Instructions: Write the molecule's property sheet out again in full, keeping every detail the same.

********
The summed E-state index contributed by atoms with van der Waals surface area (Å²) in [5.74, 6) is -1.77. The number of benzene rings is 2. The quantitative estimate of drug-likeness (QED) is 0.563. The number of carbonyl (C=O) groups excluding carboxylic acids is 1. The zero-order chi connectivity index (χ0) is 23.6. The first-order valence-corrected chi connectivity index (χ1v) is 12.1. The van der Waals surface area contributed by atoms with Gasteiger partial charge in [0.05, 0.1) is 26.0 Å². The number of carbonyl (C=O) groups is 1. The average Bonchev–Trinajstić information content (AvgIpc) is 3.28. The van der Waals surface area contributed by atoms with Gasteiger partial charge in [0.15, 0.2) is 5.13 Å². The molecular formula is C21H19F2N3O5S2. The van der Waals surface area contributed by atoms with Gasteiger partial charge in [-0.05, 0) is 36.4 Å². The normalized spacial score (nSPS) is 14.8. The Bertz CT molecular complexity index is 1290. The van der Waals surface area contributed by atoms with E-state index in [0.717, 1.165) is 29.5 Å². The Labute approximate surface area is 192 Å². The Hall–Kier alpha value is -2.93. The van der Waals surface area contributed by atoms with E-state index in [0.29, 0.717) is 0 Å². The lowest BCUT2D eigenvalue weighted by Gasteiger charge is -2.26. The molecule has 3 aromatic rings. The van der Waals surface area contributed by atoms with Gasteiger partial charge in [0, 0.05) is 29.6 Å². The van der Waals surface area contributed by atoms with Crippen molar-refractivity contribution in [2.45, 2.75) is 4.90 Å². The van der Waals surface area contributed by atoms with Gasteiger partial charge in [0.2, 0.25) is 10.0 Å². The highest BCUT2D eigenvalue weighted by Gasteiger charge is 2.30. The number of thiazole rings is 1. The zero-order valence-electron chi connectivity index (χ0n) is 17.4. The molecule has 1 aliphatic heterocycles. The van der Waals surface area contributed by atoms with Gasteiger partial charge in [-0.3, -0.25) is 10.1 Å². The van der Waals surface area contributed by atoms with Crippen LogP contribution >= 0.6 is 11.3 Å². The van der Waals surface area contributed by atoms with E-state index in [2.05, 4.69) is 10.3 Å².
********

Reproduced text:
The summed E-state index contributed by atoms with van der Waals surface area (Å²) in [5.74, 6) is -1.77. The number of benzene rings is 2. The quantitative estimate of drug-likeness (QED) is 0.563. The number of carbonyl (C=O) groups excluding carboxylic acids is 1. The zero-order chi connectivity index (χ0) is 23.6. The first-order valence-corrected chi connectivity index (χ1v) is 12.1. The van der Waals surface area contributed by atoms with Gasteiger partial charge in [0.05, 0.1) is 26.0 Å². The number of carbonyl (C=O) groups is 1. The average Bonchev–Trinajstić information content (AvgIpc) is 3.28. The van der Waals surface area contributed by atoms with Gasteiger partial charge in [0.15, 0.2) is 5.13 Å². The molecular formula is C21H19F2N3O5S2. The van der Waals surface area contributed by atoms with Gasteiger partial charge in [-0.05, 0) is 36.4 Å². The normalized spacial score (nSPS) is 14.8. The Bertz CT molecular complexity index is 1290. The van der Waals surface area contributed by atoms with E-state index in [0.717, 1.165) is 29.5 Å². The Labute approximate surface area is 192 Å². The Hall–Kier alpha value is -2.93. The van der Waals surface area contributed by atoms with E-state index in [0.29, 0.717) is 0 Å². The lowest BCUT2D eigenvalue weighted by Gasteiger charge is -2.26. The molecule has 3 aromatic rings. The van der Waals surface area contributed by atoms with Gasteiger partial charge in [0, 0.05) is 29.6 Å². The van der Waals surface area contributed by atoms with Crippen molar-refractivity contribution in [2.45, 2.75) is 4.90 Å². The van der Waals surface area contributed by atoms with Gasteiger partial charge in [0.2, 0.25) is 10.0 Å². The highest BCUT2D eigenvalue weighted by Gasteiger charge is 2.30. The number of thiazole rings is 1. The zero-order valence-electron chi connectivity index (χ0n) is 17.4. The molecule has 1 aliphatic heterocycles. The van der Waals surface area contributed by atoms with Gasteiger partial charge in [-0.3, -0.25) is 10.1 Å². The van der Waals surface area contributed by atoms with Crippen LogP contribution >= 0.6 is 11.3 Å². The van der Waals surface area contributed by atoms with E-state index in [2.05, 4.69) is 10.3 Å².